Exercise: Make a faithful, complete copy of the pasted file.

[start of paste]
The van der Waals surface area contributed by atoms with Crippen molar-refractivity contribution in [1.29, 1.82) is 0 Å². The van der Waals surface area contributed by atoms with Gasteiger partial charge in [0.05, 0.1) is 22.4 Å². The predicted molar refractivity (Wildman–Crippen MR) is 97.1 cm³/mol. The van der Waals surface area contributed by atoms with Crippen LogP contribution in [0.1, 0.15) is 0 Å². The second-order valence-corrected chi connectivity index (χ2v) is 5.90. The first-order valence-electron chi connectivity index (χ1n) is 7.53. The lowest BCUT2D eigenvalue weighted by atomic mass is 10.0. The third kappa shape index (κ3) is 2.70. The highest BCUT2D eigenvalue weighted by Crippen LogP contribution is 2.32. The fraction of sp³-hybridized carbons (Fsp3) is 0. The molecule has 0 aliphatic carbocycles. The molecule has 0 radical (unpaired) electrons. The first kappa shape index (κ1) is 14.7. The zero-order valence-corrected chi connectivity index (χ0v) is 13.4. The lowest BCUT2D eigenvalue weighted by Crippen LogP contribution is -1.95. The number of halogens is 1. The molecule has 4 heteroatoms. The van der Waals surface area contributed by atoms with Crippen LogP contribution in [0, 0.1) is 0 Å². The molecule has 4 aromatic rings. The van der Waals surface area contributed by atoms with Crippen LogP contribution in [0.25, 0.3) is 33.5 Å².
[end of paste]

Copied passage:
The van der Waals surface area contributed by atoms with Crippen molar-refractivity contribution in [1.29, 1.82) is 0 Å². The van der Waals surface area contributed by atoms with Gasteiger partial charge in [0.05, 0.1) is 22.4 Å². The predicted molar refractivity (Wildman–Crippen MR) is 97.1 cm³/mol. The van der Waals surface area contributed by atoms with Crippen LogP contribution in [0.1, 0.15) is 0 Å². The second-order valence-corrected chi connectivity index (χ2v) is 5.90. The first-order valence-electron chi connectivity index (χ1n) is 7.53. The lowest BCUT2D eigenvalue weighted by atomic mass is 10.0. The third kappa shape index (κ3) is 2.70. The highest BCUT2D eigenvalue weighted by Crippen LogP contribution is 2.32. The fraction of sp³-hybridized carbons (Fsp3) is 0. The molecule has 0 aliphatic carbocycles. The molecule has 0 radical (unpaired) electrons. The first kappa shape index (κ1) is 14.7. The zero-order valence-corrected chi connectivity index (χ0v) is 13.4. The lowest BCUT2D eigenvalue weighted by Crippen LogP contribution is -1.95. The number of halogens is 1. The molecule has 4 heteroatoms. The van der Waals surface area contributed by atoms with Crippen LogP contribution in [0, 0.1) is 0 Å². The molecule has 4 aromatic rings. The van der Waals surface area contributed by atoms with Crippen LogP contribution in [0.25, 0.3) is 33.5 Å².